A Car Only Patriots Could Love ; CLASSIC CARS AMC PACER American Motors the Pacer Looked Horrible, Drove Badly and Ate Money. Martin Buckley Wonders Why Americans Loved It
Buckley, Martin, The Independent (London, England)
The AMC Pacer is really America's Austin Allegro, a Seventies car that was so uniformly inept in almost all respects that it has passed into folklore and become perversely "cool".
It makes any top 10 of all-time worst cars, its profile raised by appearances in the 1992 Mike Myers comedy Wayne's World and the Eminem video for "The Real Slim Shady".
Why was it so awful? It's hard to know where to begin, but its problems really stemmed from the fact that the Pacer was the issue of AMC (American Motors Corporation), by far the weakest of the Detroit producers. Here, funds to develop truly new models were limited in the early Seventies, yet it was felt that AMC needed to try something radically different to make its voice heard in the market-place.
The result was an American attempt at an "economy car", or, in the words of AMCs advertising blurb, "the first wide small car": the Pacer was 100 inches long but 77 inches wide -wider, in fact, than a Rolls-Royce Silver Shadow and about the same length as a Ford Granada.
AMC's styling supremo Dick Teague (who, tellingly, had a problem with one of his eyes after a childhood car crash and was unable to perceive depth) ignored the contemporary fashion for angular bodywork and instead fashioned a rounded, futuristic two-door hatchback that had a definite touch of the lunar vehicle about it, with massively deep goldfish-bowl windows.
It caught the American imagination at a time when other domestic "compacts" (including the infamous exploding Ford Pinto) merely looked like scaled-down full-size cars. In fact, the Pacer's "lemon" image is somewhat belied by the fact that sales in the first year were huge, with the domestic magazines saying polite things about it through gritted teeth in the name of patriotism.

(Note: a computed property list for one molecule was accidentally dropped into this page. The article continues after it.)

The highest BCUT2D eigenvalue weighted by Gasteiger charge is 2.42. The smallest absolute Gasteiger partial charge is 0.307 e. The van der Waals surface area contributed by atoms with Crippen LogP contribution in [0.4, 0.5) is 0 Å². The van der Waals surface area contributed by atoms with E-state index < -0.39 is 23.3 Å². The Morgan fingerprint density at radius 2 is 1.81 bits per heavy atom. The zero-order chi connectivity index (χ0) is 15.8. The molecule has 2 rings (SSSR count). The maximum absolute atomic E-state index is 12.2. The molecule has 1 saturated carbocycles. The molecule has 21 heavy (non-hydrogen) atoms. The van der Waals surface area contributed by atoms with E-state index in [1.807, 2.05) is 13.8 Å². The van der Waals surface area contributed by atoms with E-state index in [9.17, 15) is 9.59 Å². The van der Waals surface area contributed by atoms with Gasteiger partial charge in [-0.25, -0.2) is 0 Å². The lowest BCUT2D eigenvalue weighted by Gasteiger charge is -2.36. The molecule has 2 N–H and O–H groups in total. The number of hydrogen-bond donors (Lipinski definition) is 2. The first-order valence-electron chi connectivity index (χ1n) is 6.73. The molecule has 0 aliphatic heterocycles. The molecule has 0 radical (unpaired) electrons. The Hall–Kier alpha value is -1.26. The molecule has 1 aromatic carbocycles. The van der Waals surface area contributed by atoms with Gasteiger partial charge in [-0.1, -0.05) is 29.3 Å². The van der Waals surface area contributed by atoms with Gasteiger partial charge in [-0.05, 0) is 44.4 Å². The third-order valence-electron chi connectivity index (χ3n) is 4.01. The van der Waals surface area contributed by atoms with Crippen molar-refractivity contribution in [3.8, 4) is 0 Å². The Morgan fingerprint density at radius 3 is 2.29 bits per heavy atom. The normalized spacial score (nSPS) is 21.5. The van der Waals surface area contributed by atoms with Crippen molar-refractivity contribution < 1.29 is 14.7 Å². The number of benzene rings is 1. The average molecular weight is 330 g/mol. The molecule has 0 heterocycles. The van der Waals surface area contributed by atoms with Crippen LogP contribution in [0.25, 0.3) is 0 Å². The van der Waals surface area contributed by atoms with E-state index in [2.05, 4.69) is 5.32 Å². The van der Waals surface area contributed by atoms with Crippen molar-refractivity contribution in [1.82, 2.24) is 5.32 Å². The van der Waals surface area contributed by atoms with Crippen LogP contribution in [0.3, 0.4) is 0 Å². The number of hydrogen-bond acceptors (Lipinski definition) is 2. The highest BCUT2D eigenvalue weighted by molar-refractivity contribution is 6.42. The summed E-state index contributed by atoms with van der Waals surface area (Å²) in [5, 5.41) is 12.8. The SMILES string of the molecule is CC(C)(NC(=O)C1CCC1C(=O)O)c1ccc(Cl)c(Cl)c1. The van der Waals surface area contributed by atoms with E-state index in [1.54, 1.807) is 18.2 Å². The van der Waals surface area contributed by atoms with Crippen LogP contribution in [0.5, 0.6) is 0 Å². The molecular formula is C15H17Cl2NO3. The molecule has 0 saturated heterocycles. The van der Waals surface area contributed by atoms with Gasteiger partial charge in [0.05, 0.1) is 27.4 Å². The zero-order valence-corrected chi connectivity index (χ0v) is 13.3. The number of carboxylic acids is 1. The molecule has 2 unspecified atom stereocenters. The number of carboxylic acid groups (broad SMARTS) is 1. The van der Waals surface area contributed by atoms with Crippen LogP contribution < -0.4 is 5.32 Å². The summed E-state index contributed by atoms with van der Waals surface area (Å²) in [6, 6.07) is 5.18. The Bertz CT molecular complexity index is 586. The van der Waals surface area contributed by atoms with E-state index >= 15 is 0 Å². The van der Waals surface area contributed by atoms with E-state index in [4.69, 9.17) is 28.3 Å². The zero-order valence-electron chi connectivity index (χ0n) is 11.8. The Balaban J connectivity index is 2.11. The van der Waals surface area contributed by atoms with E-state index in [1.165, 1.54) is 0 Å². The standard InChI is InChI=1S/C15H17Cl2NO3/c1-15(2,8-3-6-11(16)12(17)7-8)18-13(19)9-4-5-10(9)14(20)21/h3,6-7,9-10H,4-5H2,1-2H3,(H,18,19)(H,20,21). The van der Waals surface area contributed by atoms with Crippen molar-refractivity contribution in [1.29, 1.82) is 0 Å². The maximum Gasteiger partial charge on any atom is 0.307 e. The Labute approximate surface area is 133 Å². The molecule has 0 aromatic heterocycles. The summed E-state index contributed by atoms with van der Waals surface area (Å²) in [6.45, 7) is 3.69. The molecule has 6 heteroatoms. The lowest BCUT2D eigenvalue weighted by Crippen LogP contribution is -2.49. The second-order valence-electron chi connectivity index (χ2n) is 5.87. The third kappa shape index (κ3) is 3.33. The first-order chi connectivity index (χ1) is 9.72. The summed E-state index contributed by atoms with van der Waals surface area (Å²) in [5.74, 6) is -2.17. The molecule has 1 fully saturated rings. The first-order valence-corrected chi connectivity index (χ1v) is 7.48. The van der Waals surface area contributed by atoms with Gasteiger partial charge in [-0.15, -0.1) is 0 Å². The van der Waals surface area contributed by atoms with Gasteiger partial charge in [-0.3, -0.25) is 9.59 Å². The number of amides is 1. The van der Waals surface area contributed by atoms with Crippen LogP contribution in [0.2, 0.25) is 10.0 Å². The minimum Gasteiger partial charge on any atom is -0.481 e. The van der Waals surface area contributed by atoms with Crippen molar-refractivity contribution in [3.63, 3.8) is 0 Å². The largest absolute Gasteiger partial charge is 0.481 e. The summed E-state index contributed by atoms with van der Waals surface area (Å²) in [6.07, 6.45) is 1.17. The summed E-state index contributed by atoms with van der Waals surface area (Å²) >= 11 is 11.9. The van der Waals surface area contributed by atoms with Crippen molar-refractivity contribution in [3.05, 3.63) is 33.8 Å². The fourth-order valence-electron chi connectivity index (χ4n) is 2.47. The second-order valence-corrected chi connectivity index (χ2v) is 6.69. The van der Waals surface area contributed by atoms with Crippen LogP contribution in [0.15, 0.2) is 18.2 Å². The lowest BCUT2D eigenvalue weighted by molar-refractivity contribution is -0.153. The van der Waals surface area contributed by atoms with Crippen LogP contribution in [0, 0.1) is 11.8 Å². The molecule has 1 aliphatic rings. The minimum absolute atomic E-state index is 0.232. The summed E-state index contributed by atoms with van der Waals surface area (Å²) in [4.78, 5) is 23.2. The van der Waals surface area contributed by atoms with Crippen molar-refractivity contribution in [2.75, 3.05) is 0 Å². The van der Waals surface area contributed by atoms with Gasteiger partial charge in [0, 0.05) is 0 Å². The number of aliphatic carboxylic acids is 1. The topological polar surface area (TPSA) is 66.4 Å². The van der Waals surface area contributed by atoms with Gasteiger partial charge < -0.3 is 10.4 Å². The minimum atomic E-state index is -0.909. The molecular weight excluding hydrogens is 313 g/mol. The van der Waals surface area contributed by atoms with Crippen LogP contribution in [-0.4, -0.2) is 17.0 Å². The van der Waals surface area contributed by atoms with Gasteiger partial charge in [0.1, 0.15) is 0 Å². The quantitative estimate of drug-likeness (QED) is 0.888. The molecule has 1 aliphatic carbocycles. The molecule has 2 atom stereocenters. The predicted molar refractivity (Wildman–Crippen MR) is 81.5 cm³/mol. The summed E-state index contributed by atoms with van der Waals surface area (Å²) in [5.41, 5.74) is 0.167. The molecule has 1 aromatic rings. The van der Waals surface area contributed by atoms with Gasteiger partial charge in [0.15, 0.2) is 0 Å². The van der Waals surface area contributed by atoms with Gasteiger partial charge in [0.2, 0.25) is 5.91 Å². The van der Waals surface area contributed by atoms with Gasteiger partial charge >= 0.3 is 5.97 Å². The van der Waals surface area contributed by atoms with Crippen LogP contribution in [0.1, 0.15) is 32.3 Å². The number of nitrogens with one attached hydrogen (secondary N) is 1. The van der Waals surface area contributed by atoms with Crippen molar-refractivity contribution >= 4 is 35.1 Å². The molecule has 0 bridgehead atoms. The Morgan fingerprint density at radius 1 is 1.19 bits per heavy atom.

The Pacer was born in the midst not only of a fuel crisis (suddenly gas mileage became an issue for Americans), but also increasing sales of foreign cars. The American buyer was beginning to be educated in the sophisticated ways of the European automobile, learning to love the thrift and reliability of Japanese cars in huge numbers.
The Pacer might have had more credibility as the all-American answer to the invading hordes had it not been powered by a 3.8- litre straight six engine that could barely push its quivering bulk to 90mph on an emissions-strangled 95bhp while averaging 18mpg or less.
Taken from the Jeep, this boat anchor of a power unit was so heavy that it broke the steering on early Pacers. In fact, the car was so heavily built (in anticipation of Federal crash safety legislation that never actually came into force) that AMC eventually abandoned all pretensions of economy and offered the Pacer with a five-litre V8.
The one fact that fascinates people about the Pacer is that the passenger door was 10cm longer than driver's door to make it easier to get shopping in the back. …